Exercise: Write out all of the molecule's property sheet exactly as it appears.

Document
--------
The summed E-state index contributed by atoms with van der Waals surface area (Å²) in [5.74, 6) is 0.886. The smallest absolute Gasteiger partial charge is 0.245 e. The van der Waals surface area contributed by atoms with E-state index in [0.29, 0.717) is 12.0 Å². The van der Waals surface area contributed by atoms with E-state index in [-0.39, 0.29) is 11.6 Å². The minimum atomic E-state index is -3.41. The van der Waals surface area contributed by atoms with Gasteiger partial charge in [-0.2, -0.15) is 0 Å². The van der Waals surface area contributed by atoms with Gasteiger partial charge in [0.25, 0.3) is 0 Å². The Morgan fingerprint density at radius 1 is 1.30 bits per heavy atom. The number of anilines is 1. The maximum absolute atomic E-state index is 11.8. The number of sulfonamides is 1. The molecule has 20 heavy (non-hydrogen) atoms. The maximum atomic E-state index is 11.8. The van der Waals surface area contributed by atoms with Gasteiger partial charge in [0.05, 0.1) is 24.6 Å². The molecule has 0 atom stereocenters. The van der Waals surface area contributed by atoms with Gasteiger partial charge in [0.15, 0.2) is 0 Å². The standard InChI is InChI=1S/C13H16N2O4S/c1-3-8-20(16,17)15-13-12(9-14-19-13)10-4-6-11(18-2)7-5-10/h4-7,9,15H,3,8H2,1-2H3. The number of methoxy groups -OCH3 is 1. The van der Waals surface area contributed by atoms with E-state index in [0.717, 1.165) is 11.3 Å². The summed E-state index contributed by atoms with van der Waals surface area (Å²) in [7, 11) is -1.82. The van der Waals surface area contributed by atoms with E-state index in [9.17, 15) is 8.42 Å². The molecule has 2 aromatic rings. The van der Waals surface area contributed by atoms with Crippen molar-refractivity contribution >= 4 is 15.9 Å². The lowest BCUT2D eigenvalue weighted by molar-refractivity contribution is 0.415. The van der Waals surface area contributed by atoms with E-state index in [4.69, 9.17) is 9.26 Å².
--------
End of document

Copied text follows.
The summed E-state index contributed by atoms with van der Waals surface area (Å²) in [5.74, 6) is 0.886. The smallest absolute Gasteiger partial charge is 0.245 e. The van der Waals surface area contributed by atoms with E-state index in [0.29, 0.717) is 12.0 Å². The van der Waals surface area contributed by atoms with E-state index in [-0.39, 0.29) is 11.6 Å². The minimum atomic E-state index is -3.41. The van der Waals surface area contributed by atoms with Gasteiger partial charge in [-0.2, -0.15) is 0 Å². The van der Waals surface area contributed by atoms with Gasteiger partial charge in [0.25, 0.3) is 0 Å². The Morgan fingerprint density at radius 1 is 1.30 bits per heavy atom. The number of anilines is 1. The maximum absolute atomic E-state index is 11.8. The number of sulfonamides is 1. The molecule has 20 heavy (non-hydrogen) atoms. The maximum atomic E-state index is 11.8. The van der Waals surface area contributed by atoms with Gasteiger partial charge in [0.05, 0.1) is 24.6 Å². The molecule has 0 atom stereocenters. The van der Waals surface area contributed by atoms with Gasteiger partial charge in [0.15, 0.2) is 0 Å². The standard InChI is InChI=1S/C13H16N2O4S/c1-3-8-20(16,17)15-13-12(9-14-19-13)10-4-6-11(18-2)7-5-10/h4-7,9,15H,3,8H2,1-2H3. The number of methoxy groups -OCH3 is 1. The van der Waals surface area contributed by atoms with E-state index in [0.717, 1.165) is 11.3 Å². The summed E-state index contributed by atoms with van der Waals surface area (Å²) in [7, 11) is -1.82. The van der Waals surface area contributed by atoms with E-state index in [9.17, 15) is 8.42 Å². The molecule has 2 aromatic rings. The van der Waals surface area contributed by atoms with Crippen molar-refractivity contribution >= 4 is 15.9 Å². The lowest BCUT2D eigenvalue weighted by molar-refractivity contribution is 0.415. The van der Waals surface area contributed by atoms with E-state index in [4.69, 9.17) is 9.26 Å².